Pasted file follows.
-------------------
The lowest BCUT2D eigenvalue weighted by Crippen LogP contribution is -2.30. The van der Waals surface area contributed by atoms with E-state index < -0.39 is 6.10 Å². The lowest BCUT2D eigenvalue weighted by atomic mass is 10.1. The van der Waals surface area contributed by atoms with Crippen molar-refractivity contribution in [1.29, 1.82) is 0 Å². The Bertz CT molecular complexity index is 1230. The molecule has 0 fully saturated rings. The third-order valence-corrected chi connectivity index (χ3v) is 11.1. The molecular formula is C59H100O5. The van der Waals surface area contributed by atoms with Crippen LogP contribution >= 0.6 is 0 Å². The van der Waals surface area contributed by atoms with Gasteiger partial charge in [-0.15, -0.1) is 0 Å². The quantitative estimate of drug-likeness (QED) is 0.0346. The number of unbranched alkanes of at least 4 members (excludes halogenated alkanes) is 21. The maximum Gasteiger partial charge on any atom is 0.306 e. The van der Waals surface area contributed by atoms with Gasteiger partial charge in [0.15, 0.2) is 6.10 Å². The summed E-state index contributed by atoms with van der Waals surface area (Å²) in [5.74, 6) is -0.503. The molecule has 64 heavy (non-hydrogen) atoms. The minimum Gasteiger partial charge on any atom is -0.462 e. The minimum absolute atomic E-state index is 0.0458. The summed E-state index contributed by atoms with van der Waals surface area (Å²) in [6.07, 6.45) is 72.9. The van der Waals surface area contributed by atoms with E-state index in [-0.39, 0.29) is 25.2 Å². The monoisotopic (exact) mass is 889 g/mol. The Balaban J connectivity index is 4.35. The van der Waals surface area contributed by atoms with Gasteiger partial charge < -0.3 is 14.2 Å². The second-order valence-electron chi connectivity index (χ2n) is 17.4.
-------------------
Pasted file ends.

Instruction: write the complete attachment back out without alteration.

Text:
The lowest BCUT2D eigenvalue weighted by Crippen LogP contribution is -2.30. The van der Waals surface area contributed by atoms with E-state index < -0.39 is 6.10 Å². The lowest BCUT2D eigenvalue weighted by atomic mass is 10.1. The van der Waals surface area contributed by atoms with Crippen molar-refractivity contribution in [1.29, 1.82) is 0 Å². The Bertz CT molecular complexity index is 1230. The molecule has 0 fully saturated rings. The third-order valence-corrected chi connectivity index (χ3v) is 11.1. The molecular formula is C59H100O5. The van der Waals surface area contributed by atoms with Crippen LogP contribution >= 0.6 is 0 Å². The van der Waals surface area contributed by atoms with Gasteiger partial charge in [-0.15, -0.1) is 0 Å². The quantitative estimate of drug-likeness (QED) is 0.0346. The number of unbranched alkanes of at least 4 members (excludes halogenated alkanes) is 21. The maximum Gasteiger partial charge on any atom is 0.306 e. The van der Waals surface area contributed by atoms with Gasteiger partial charge in [0.15, 0.2) is 6.10 Å². The summed E-state index contributed by atoms with van der Waals surface area (Å²) in [5.74, 6) is -0.503. The molecule has 64 heavy (non-hydrogen) atoms. The minimum Gasteiger partial charge on any atom is -0.462 e. The minimum absolute atomic E-state index is 0.0458. The summed E-state index contributed by atoms with van der Waals surface area (Å²) in [6.07, 6.45) is 72.9. The van der Waals surface area contributed by atoms with E-state index in [-0.39, 0.29) is 25.2 Å². The monoisotopic (exact) mass is 889 g/mol. The Balaban J connectivity index is 4.35. The van der Waals surface area contributed by atoms with Gasteiger partial charge < -0.3 is 14.2 Å². The second-order valence-electron chi connectivity index (χ2n) is 17.4.